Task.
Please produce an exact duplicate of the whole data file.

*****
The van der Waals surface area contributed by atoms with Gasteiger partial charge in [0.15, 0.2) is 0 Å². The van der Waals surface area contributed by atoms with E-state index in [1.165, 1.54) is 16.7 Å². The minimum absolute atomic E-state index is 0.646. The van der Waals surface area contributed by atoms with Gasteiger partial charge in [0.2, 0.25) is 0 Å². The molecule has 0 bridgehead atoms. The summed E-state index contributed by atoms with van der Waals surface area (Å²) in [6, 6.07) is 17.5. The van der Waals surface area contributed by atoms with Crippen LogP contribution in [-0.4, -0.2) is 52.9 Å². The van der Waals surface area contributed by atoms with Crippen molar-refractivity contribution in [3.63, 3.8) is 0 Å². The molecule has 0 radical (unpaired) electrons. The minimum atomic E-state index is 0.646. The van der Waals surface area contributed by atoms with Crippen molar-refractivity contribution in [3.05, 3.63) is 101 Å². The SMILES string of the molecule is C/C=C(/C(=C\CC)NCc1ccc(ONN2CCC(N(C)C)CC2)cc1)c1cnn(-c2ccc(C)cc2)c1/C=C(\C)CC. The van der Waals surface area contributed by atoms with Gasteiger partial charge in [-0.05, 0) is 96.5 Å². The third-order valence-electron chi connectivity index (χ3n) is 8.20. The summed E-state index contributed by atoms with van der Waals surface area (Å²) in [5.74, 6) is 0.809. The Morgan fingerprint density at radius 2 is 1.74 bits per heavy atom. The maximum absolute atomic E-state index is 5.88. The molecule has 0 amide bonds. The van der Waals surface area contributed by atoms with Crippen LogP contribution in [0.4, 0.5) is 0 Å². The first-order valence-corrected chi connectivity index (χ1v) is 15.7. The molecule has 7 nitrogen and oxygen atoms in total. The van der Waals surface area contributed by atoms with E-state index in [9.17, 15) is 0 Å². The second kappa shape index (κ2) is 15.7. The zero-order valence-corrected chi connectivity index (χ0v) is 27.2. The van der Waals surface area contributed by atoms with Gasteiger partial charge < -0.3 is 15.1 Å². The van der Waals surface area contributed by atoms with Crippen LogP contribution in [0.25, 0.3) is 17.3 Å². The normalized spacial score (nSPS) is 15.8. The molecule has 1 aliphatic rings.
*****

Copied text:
The van der Waals surface area contributed by atoms with Gasteiger partial charge in [0.15, 0.2) is 0 Å². The van der Waals surface area contributed by atoms with E-state index in [1.165, 1.54) is 16.7 Å². The minimum absolute atomic E-state index is 0.646. The van der Waals surface area contributed by atoms with Gasteiger partial charge in [0.2, 0.25) is 0 Å². The molecule has 0 bridgehead atoms. The summed E-state index contributed by atoms with van der Waals surface area (Å²) in [6, 6.07) is 17.5. The van der Waals surface area contributed by atoms with Crippen LogP contribution in [-0.4, -0.2) is 52.9 Å². The van der Waals surface area contributed by atoms with Crippen molar-refractivity contribution in [3.63, 3.8) is 0 Å². The molecule has 0 radical (unpaired) electrons. The minimum atomic E-state index is 0.646. The van der Waals surface area contributed by atoms with Crippen molar-refractivity contribution in [3.05, 3.63) is 101 Å². The SMILES string of the molecule is C/C=C(/C(=C\CC)NCc1ccc(ONN2CCC(N(C)C)CC2)cc1)c1cnn(-c2ccc(C)cc2)c1/C=C(\C)CC. The van der Waals surface area contributed by atoms with Gasteiger partial charge in [-0.05, 0) is 96.5 Å². The third-order valence-electron chi connectivity index (χ3n) is 8.20. The summed E-state index contributed by atoms with van der Waals surface area (Å²) in [5.74, 6) is 0.809. The Morgan fingerprint density at radius 2 is 1.74 bits per heavy atom. The maximum absolute atomic E-state index is 5.88. The molecule has 0 amide bonds. The van der Waals surface area contributed by atoms with Crippen LogP contribution in [0.4, 0.5) is 0 Å². The first-order valence-corrected chi connectivity index (χ1v) is 15.7. The molecule has 7 nitrogen and oxygen atoms in total. The van der Waals surface area contributed by atoms with E-state index in [9.17, 15) is 0 Å². The second kappa shape index (κ2) is 15.7. The zero-order valence-corrected chi connectivity index (χ0v) is 27.2. The van der Waals surface area contributed by atoms with Gasteiger partial charge < -0.3 is 15.1 Å². The van der Waals surface area contributed by atoms with Crippen LogP contribution in [0.25, 0.3) is 17.3 Å². The normalized spacial score (nSPS) is 15.8. The molecule has 1 aliphatic rings.